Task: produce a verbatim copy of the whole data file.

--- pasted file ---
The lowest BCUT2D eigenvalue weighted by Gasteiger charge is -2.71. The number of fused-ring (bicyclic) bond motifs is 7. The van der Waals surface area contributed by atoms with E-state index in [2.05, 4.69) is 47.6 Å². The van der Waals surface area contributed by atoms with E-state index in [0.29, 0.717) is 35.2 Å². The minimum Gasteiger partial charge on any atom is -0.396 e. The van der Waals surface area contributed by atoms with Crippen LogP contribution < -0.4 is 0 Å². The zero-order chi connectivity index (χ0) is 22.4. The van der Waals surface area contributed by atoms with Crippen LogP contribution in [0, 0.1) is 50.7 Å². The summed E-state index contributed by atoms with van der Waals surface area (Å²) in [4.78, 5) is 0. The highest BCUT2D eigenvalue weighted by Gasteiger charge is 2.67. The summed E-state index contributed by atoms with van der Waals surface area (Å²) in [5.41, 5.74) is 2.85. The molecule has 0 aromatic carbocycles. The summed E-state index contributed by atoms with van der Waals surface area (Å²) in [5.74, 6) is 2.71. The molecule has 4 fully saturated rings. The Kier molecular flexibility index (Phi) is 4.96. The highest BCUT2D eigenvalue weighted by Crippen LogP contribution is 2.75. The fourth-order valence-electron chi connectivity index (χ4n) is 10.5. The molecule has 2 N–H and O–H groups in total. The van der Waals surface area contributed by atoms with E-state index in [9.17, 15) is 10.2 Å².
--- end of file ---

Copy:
The lowest BCUT2D eigenvalue weighted by Gasteiger charge is -2.71. The number of fused-ring (bicyclic) bond motifs is 7. The van der Waals surface area contributed by atoms with E-state index in [2.05, 4.69) is 47.6 Å². The van der Waals surface area contributed by atoms with E-state index in [0.29, 0.717) is 35.2 Å². The minimum Gasteiger partial charge on any atom is -0.396 e. The van der Waals surface area contributed by atoms with Crippen LogP contribution < -0.4 is 0 Å². The zero-order chi connectivity index (χ0) is 22.4. The van der Waals surface area contributed by atoms with Crippen LogP contribution in [0, 0.1) is 50.7 Å². The summed E-state index contributed by atoms with van der Waals surface area (Å²) in [4.78, 5) is 0. The highest BCUT2D eigenvalue weighted by Gasteiger charge is 2.67. The summed E-state index contributed by atoms with van der Waals surface area (Å²) in [5.41, 5.74) is 2.85. The molecule has 0 aromatic carbocycles. The summed E-state index contributed by atoms with van der Waals surface area (Å²) in [5.74, 6) is 2.71. The molecule has 4 fully saturated rings. The Kier molecular flexibility index (Phi) is 4.96. The highest BCUT2D eigenvalue weighted by Crippen LogP contribution is 2.75. The fourth-order valence-electron chi connectivity index (χ4n) is 10.5. The molecule has 2 N–H and O–H groups in total. The van der Waals surface area contributed by atoms with E-state index in [9.17, 15) is 10.2 Å².